KATHMANDU: Government officials have underlined the need to carry out proactive measures to double the tiger population by 2022.
In 2010, Nepal had signed the ‘St Petersburg Declaration on Tiger Conservation’ to express commitment to double the number of wild tigers from 121 to 250 by 2022. Nepal marked the Global Tiger Day by organising an awareness-raising programme in the capital today. It also declared Banke National Park, a new protected area, to provide additional tiger habitat and contribute to the national effort.
According to a report titled Status of Tigers and Pray in Nepal, 2013, the total tiger population in Nepal was estimated to have increased from 121 in 2010 to 198 in 2013.
Of the total tigers, 120 are in Chitwan National Park, 50 in Bardiya National Park, 17 in Sukla Phanta Wildlife Reserve, seven in Parsa Wildlife Reserve and four in Banke National Park. Read the story »
POKHARA, July 29: Nearly two dozen hotels started operation in Pokhara in the past year.
Tourism entrepreneurs have been increasing investment in the hospitality sector as tourist arrivals to lake city continue to post healthy rise.
According to Tourism Office, Pokhara, 23 new hotels have been opened in Pokhara in the past year with the investment of around Rs 300 million. These hotels have a total of 300 rooms.
Bharat Raj Parajuli, vice president of Paschimanchal Hotel Association Pokhara (PHAP), investors are getting attracted to Pokhara’s hospitality sector as the number of tourists in the city is increasing with every passing year.
Around 400 hotels are associated with PHAP. There are around 7,000 rooms with 14,000 beds in these hotels.
According to conservative estimate, around Rs 75 billion have been invested in hotels of Pokhara. Read the story »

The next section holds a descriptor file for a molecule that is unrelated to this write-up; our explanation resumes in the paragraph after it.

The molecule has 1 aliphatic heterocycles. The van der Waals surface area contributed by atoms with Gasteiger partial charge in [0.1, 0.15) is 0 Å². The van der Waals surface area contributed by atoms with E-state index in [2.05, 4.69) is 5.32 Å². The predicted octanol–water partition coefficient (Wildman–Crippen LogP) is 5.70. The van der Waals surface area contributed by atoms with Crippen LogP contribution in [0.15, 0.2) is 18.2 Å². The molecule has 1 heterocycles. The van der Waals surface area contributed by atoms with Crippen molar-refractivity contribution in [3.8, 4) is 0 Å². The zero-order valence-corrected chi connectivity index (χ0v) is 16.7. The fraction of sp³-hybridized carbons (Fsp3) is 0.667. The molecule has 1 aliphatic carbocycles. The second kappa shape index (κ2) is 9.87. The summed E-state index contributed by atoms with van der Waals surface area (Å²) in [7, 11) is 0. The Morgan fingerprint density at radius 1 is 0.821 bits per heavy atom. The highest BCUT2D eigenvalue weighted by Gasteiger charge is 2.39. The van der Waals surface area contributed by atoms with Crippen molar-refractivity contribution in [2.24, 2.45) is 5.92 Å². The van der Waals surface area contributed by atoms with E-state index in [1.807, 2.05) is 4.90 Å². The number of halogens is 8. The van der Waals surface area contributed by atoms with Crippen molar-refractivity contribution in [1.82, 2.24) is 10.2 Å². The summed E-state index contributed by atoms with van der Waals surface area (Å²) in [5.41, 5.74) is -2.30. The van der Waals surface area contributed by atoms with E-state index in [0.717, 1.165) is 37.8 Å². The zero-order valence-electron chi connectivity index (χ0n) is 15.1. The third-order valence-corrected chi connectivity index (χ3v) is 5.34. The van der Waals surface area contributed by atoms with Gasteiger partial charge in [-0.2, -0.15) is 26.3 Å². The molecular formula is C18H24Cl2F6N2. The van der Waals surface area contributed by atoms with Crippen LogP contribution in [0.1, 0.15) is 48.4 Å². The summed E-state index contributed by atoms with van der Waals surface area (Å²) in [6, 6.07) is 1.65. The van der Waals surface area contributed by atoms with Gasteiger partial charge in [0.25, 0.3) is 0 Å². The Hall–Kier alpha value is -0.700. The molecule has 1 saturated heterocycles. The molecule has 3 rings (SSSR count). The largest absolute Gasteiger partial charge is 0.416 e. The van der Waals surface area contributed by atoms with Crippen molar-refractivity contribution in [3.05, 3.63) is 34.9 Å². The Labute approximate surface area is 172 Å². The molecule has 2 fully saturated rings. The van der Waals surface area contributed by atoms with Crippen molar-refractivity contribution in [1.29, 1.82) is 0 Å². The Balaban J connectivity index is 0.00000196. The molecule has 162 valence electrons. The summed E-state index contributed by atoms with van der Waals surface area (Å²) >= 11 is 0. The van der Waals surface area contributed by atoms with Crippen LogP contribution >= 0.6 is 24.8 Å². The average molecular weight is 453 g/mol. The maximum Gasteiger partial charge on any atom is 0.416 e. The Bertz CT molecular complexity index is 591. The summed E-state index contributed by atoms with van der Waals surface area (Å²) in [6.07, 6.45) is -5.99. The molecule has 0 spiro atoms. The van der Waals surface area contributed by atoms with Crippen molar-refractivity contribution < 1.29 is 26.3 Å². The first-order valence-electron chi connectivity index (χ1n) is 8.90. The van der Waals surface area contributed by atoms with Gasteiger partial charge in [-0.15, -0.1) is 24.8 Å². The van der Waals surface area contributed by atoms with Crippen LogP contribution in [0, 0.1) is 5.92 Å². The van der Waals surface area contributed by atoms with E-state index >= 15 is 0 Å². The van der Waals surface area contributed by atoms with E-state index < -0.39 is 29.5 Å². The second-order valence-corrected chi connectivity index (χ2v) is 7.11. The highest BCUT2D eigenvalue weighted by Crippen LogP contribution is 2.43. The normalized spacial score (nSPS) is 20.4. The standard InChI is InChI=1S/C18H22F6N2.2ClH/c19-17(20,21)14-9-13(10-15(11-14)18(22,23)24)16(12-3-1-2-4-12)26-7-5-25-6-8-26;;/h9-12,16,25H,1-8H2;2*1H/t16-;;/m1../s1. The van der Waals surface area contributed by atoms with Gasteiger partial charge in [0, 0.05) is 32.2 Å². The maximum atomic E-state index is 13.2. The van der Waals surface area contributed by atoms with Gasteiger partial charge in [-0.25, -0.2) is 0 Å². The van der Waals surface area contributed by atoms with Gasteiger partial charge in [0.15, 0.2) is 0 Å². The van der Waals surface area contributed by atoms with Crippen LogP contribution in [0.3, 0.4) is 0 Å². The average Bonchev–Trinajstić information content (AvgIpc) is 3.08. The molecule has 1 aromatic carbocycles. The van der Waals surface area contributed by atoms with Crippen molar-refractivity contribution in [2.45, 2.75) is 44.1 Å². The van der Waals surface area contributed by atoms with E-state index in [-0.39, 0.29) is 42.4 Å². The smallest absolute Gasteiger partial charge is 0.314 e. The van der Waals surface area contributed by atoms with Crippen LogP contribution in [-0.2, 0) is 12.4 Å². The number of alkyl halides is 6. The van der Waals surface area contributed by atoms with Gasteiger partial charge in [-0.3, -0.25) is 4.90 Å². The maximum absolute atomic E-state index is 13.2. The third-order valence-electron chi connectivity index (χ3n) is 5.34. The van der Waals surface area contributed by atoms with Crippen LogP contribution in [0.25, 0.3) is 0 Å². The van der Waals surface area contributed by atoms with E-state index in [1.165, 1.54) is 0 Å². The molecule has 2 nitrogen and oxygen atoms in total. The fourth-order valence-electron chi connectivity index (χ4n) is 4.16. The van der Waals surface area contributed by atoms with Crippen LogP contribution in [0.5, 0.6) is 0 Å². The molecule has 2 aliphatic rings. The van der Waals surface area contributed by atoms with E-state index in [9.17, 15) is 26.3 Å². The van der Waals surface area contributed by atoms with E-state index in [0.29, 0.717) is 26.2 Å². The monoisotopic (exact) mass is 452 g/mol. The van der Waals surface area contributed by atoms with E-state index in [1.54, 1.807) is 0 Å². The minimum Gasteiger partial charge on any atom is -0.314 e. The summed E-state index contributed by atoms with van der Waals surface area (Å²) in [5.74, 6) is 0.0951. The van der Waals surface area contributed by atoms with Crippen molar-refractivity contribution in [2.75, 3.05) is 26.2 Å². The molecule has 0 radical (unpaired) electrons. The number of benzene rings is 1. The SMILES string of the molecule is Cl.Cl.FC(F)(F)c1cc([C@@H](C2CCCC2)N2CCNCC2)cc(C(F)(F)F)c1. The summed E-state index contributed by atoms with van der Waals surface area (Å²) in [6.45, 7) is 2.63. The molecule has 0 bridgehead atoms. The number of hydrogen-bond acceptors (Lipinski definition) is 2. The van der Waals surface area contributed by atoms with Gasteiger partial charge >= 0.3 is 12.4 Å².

KATHMANDU, 28 July: The state-owned Nepal Airlines Corporation (NAC) will have five additional aircraft by the end of coming October and a total of 13 aircraft by April next year ready for operational flights.
The corporation has already received a MA60 aircraft in grant from the Chinese government while another Y12E aircraft is reported to be on its way.
The arrival of one of the Y12E aircraft was stalled due to the delay in arrival of Chinese Instructor Pilot (IP) supposed to instruct Nepali pilots to become Instructor Pilots, said NAC Managing Director Madan Kharel.
“The Y12E aircraft will arrive within the next two weeks,” said Kharel.
By September this year NAC will receive one more MA60 aircraft and three other Y12E aircraft by the end of October.
MA60 with 56 seats will make flights on trunk routes from Kathmandu to major cities of Nepal. The Y12E aircraft with 18 seats will operate flights in STOL Fields i.e. to rural areas with narrow runway strips. Read the story »
KATHMANDU, JUL 29 – Eid ul-Fitr is being observed with gaiety and gusto across the country. The government has declared a public holiday today on the occasion of Eid-ul-Fitr, the biggest festival of the Muslim community.
Eid celebrations mark an end to the month-long fast of Ramadan. The month, the most rigorous period of the Islamic lunar year, is when Muslims observe Roza (fasting)—abstaining from taking food, water and all other physical needs from sunrise to sunset. It is marked with the breaking of the fast and enjoying of various delicacies with relatives and friends.
They fast over the month from dawn to dusk in the belief that they would thus ascend to heaven and their sins would be cleansed. During the fasting month, some Muslims do not even watch television or listen to music after the daily fast.
Ever since the country was declared secular in 2008, the government has been declaring public holidays on both Eid-ul-Fitr and Eid-Al-Adha (Bakr Eid), the second biggest festival of the community celebrated in November.
The Ministry of Home Affairs issued a notice on Monday informing about the government’s decision to declare public holiday on Tuesday. Prime Minister Sushil Koirala extended his best wishes to the Muslim community for their progress, happiness and prosperity on the occasion. The PM said the festival would help strengthen religious harmony in the country.